Today, the three most well known ride-hailing companies here in New York City are Uber, Lyft, and Juno. Uber is the world’s largest and most controversial ride-hailing company, and its latest scandalous news involves the firing of 20 employees for harassment, discrimination, and plain old inappropriate behavior. Whether this is a good sign (Uber cleaning up its act) or a bad sign (of how bad the bad Uber behavior really is) remains to be seen (57 additional cases of discrimation and harassment are still under review, plus there's this disturbing news about another Uber firing).
As for Lyft, the solid No. 2 in the ride-hailing market in NYC, L.A., and San Francisco, the firm received a nice bump a few months back when 200,000 Uber subscribers ditched their Uber apps in the wake of an insensitive Uber tweet after Donald Trump’s first of two failed executive orders on immigration. However, after that bump (Lyft was the most popular downloaded app for a minute), the company hasn’t been able to gain much more ground and so remains a distant but solid No. 2 in the market. On the plus side, unlike its main competitor, Lyft has managed to stay out of scandalous headlines in recent years.
And as for Juno, when it went into business at the end of 2015, it brought a different model to the ride-hailing game: a model that promised to treat its drivers well, paying them more than Uber or Lyft paid their drivers, while at the same time offering lower fares to riders. Juno kept to its word and, as a result, was gaining ground with customers, which rewarded the company for treating its drivers well and keeping down fares. However, the investing community—the “finance guys”—didn’t much like this model of giving money to employees at the expense of investors. And so, Juno’s socially responsible model crashed and burned. In April, Juno was forced to sell itself to Israeli ride-hailing company Gett, which will be ending the model of paying drivers more.
Perhaps even more disheartening than Juno’s demise is the fact that ride-hailing is far from the only industry being affected by the shunning of social responsibility.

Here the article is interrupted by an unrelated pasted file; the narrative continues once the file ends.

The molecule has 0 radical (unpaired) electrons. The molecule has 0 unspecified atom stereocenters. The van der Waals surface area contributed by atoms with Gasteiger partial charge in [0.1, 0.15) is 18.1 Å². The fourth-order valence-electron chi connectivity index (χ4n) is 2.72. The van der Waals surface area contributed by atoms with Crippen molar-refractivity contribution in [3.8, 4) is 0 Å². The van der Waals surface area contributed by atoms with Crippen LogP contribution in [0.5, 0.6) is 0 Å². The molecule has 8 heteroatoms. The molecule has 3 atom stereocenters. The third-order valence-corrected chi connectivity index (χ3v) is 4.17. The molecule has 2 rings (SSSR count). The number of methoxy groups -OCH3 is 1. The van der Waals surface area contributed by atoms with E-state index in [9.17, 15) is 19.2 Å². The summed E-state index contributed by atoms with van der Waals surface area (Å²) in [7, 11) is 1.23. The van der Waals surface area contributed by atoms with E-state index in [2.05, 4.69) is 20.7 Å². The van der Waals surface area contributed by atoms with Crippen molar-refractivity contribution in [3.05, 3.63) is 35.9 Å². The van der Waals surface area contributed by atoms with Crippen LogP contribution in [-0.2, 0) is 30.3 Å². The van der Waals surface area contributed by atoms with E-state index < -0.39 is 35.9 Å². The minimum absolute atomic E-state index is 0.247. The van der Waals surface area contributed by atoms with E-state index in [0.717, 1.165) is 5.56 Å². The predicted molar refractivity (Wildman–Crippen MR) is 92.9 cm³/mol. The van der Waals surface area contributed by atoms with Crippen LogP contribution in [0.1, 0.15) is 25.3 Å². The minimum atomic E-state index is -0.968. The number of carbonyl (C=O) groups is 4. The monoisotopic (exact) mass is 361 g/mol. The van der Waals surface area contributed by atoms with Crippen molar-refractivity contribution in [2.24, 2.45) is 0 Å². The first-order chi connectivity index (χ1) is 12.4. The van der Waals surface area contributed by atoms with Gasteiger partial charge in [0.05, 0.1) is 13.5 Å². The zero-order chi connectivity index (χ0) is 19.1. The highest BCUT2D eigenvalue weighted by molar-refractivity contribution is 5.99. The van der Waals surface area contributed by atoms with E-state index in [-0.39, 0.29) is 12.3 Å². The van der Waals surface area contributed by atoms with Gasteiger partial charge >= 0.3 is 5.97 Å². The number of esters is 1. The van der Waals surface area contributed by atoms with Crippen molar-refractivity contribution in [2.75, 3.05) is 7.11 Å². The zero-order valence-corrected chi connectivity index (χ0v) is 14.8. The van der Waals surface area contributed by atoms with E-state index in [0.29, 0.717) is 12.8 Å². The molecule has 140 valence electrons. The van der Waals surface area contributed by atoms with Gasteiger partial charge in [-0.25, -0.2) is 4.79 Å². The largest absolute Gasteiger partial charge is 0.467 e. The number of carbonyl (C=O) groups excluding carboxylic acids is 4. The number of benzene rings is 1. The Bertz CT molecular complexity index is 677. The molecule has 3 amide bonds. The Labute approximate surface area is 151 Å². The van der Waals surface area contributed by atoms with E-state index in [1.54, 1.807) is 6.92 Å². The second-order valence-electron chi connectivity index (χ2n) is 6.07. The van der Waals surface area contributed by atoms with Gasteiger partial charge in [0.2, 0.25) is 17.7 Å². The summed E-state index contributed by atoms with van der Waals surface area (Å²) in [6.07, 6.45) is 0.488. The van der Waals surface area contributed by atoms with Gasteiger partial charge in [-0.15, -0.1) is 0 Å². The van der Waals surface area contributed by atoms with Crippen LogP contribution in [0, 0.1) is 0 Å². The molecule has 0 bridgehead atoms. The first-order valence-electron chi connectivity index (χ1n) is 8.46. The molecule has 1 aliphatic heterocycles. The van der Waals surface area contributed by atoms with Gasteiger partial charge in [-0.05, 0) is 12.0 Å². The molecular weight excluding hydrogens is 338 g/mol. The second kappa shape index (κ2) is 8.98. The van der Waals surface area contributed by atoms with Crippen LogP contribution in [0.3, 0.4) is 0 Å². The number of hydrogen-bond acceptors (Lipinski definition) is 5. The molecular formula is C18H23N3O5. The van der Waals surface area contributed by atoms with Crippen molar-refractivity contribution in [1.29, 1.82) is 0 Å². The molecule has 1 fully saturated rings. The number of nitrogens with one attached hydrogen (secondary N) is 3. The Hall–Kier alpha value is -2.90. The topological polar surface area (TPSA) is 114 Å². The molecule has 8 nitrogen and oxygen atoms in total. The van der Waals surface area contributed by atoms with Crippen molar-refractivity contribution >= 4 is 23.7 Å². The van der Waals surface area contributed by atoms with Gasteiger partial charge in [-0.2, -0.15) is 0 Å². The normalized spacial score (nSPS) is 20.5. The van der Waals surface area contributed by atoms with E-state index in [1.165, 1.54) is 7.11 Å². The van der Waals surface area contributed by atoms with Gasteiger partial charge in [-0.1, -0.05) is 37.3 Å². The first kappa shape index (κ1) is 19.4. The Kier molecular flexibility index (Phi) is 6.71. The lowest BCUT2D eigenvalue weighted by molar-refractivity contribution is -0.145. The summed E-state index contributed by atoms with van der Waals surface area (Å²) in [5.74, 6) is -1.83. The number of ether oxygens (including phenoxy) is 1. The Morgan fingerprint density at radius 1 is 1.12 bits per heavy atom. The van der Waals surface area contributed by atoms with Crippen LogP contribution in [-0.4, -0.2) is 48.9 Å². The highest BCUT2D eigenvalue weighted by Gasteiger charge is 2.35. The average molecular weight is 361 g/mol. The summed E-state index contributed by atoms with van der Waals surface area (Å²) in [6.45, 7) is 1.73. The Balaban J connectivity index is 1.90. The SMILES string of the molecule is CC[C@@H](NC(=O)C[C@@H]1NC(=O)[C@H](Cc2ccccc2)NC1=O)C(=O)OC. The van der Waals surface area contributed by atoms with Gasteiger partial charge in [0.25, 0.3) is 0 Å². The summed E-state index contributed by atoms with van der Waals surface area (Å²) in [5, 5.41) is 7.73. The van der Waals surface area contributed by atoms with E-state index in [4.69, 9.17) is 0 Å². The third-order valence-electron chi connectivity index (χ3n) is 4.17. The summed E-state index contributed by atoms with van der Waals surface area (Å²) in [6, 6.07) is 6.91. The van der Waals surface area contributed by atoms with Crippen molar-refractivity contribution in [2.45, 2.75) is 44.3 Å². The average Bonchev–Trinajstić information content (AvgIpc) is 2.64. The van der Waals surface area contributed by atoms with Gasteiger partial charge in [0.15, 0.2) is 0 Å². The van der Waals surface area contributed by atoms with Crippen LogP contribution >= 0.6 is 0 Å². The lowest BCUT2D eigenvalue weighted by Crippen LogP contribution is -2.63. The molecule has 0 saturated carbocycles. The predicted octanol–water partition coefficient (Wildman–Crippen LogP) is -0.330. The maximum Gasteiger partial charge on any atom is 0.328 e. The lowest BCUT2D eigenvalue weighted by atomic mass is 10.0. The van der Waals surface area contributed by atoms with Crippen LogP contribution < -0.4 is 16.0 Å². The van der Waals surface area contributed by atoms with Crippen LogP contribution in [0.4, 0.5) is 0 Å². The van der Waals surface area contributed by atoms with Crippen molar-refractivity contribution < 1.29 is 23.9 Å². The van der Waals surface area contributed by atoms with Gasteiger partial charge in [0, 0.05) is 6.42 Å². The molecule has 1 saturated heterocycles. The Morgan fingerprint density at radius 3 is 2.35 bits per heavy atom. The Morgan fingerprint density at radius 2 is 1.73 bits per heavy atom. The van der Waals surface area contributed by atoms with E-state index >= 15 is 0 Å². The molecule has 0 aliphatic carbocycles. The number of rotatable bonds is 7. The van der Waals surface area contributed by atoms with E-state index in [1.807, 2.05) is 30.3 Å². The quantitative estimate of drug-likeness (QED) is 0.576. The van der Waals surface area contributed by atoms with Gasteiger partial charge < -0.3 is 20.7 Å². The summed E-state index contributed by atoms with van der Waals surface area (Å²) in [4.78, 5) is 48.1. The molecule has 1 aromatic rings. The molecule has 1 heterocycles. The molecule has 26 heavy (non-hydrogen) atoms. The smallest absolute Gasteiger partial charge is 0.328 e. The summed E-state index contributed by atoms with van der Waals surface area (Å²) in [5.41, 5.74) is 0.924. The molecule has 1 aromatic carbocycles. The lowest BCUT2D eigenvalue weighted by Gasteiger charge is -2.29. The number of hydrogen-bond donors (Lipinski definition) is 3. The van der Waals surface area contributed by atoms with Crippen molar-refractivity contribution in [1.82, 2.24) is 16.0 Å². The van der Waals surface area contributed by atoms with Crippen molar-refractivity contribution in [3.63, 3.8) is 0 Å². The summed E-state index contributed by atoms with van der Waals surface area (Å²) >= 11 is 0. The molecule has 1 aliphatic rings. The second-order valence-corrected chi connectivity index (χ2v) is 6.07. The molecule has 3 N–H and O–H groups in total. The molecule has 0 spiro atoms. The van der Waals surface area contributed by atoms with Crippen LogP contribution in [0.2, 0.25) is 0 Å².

In this philosophical tension, the investors-above-all doctrine seems to have triumphed over the more inclusive approach. “I think what’s recent is maybe being so completely blatant about it,” Peter Cappelli, a professor and labor economist at Wharton, said. When American Airlines agreed to give raises to its pilots and flight attendants in April, analysts at a handful of investment banks reacted bitterly. “This is frustrating,” a Citigroup analyst named Kevin Crissey wrote in a note that was sent to the bank’s clients. “Labor is being paid first again. Shareholders get leftovers.” Jamie Baker, of JPMorgan, also chimed in: “We are troubled by AAL’s wealth transfer of nearly $1 billion to its labor groups.”
Newer platform companies have also encountered the phenomenon. An app called Maple, which made the nearly unheard-of decision to offer health benefits and employee status to its food-delivery people, folded in recent months. Etsy, which allows craftspeople to sell their goods online, and which became known for its employee perks, has lost most of its stock-market value since it went public, in 2015; hedge-fund investors have been pushing the company to reduce its costs and to lay off employees. In the case of Juno, according to a person familiar with its operations, the founders sold the company and agreed to cut its driver stock awards because they couldn’t find new investors to finance its growth. “They were stuck from an expansion perspective, and this was what had to give,” I was told. “It came with some huge compromises.”
It’s important to note that Juno didn’t die soley due to its positive treatment of its drivers; there were other factors involved (perhaps not the least of which was the relentless competitiveness of Uber and Lyft). And there were tech industry observers that predicted Juno’s demise if the firm kept its costs high.
However, when shareholders’ and investors’ immediate interest is the determining factor with respect to a company’s longevity, employees and customers will ultimately lose. Employees will be taken advantage of, earning less than fair wages while becoming disgruntled and thus not working to the best of their ability. Meanwhile, customers will be delivered a substandard product due to those disgruntled workers working less hard. Perhaps the only people who will win (in the short term) are these guys:
Many factors contributed to the troubles of these companies, but Cappelli notes how “vociferously the investment community seems to object to being nice to employees. It’s a reminder that, in the corporate world, things are constantly yielding to the finance guys—whether they know what they’re doing or not.”
Follow me on Twitter.
Follow us on Instagram.
Want to be found by top employers? Upload Your Resume
Join Gold to Unlock Company Reviews